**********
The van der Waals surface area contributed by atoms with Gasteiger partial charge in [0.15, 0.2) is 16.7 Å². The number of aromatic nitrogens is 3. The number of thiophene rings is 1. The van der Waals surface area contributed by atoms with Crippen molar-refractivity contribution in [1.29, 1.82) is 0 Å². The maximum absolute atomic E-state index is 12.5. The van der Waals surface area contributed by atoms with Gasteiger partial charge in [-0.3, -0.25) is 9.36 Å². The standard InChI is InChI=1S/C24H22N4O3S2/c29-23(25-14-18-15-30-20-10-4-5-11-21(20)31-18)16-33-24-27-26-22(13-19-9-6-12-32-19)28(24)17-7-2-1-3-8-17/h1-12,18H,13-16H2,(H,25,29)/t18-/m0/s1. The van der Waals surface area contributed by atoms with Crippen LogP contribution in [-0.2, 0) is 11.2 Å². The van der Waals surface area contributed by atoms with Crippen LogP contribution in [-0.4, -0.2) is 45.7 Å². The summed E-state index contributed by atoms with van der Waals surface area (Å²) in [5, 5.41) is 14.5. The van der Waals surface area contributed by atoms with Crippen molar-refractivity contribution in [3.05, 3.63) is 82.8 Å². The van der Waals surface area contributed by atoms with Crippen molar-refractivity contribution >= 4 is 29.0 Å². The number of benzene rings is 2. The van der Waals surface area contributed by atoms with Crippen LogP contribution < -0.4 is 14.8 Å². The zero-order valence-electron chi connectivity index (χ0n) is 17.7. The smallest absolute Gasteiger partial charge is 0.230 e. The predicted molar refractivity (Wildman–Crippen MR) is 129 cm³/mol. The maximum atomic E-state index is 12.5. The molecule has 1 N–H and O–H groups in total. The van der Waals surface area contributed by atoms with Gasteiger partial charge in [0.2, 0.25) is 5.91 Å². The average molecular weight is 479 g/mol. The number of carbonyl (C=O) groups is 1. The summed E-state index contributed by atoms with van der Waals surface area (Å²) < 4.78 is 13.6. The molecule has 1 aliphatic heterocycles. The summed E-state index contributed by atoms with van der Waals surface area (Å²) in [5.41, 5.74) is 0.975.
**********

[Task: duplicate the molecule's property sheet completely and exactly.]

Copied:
The van der Waals surface area contributed by atoms with Gasteiger partial charge in [0.15, 0.2) is 16.7 Å². The number of aromatic nitrogens is 3. The number of thiophene rings is 1. The van der Waals surface area contributed by atoms with Crippen molar-refractivity contribution in [1.29, 1.82) is 0 Å². The maximum absolute atomic E-state index is 12.5. The van der Waals surface area contributed by atoms with Gasteiger partial charge in [-0.3, -0.25) is 9.36 Å². The standard InChI is InChI=1S/C24H22N4O3S2/c29-23(25-14-18-15-30-20-10-4-5-11-21(20)31-18)16-33-24-27-26-22(13-19-9-6-12-32-19)28(24)17-7-2-1-3-8-17/h1-12,18H,13-16H2,(H,25,29)/t18-/m0/s1. The van der Waals surface area contributed by atoms with Crippen LogP contribution in [-0.2, 0) is 11.2 Å². The van der Waals surface area contributed by atoms with Crippen LogP contribution in [-0.4, -0.2) is 45.7 Å². The summed E-state index contributed by atoms with van der Waals surface area (Å²) in [5, 5.41) is 14.5. The van der Waals surface area contributed by atoms with Crippen molar-refractivity contribution in [3.05, 3.63) is 82.8 Å². The van der Waals surface area contributed by atoms with Crippen molar-refractivity contribution >= 4 is 29.0 Å². The number of benzene rings is 2. The van der Waals surface area contributed by atoms with Crippen LogP contribution < -0.4 is 14.8 Å². The zero-order valence-electron chi connectivity index (χ0n) is 17.7. The smallest absolute Gasteiger partial charge is 0.230 e. The predicted molar refractivity (Wildman–Crippen MR) is 129 cm³/mol. The maximum atomic E-state index is 12.5. The molecule has 1 N–H and O–H groups in total. The van der Waals surface area contributed by atoms with Gasteiger partial charge in [0.2, 0.25) is 5.91 Å². The average molecular weight is 479 g/mol. The number of carbonyl (C=O) groups is 1. The summed E-state index contributed by atoms with van der Waals surface area (Å²) < 4.78 is 13.6. The molecule has 1 aliphatic heterocycles. The summed E-state index contributed by atoms with van der Waals surface area (Å²) in [5.41, 5.74) is 0.975.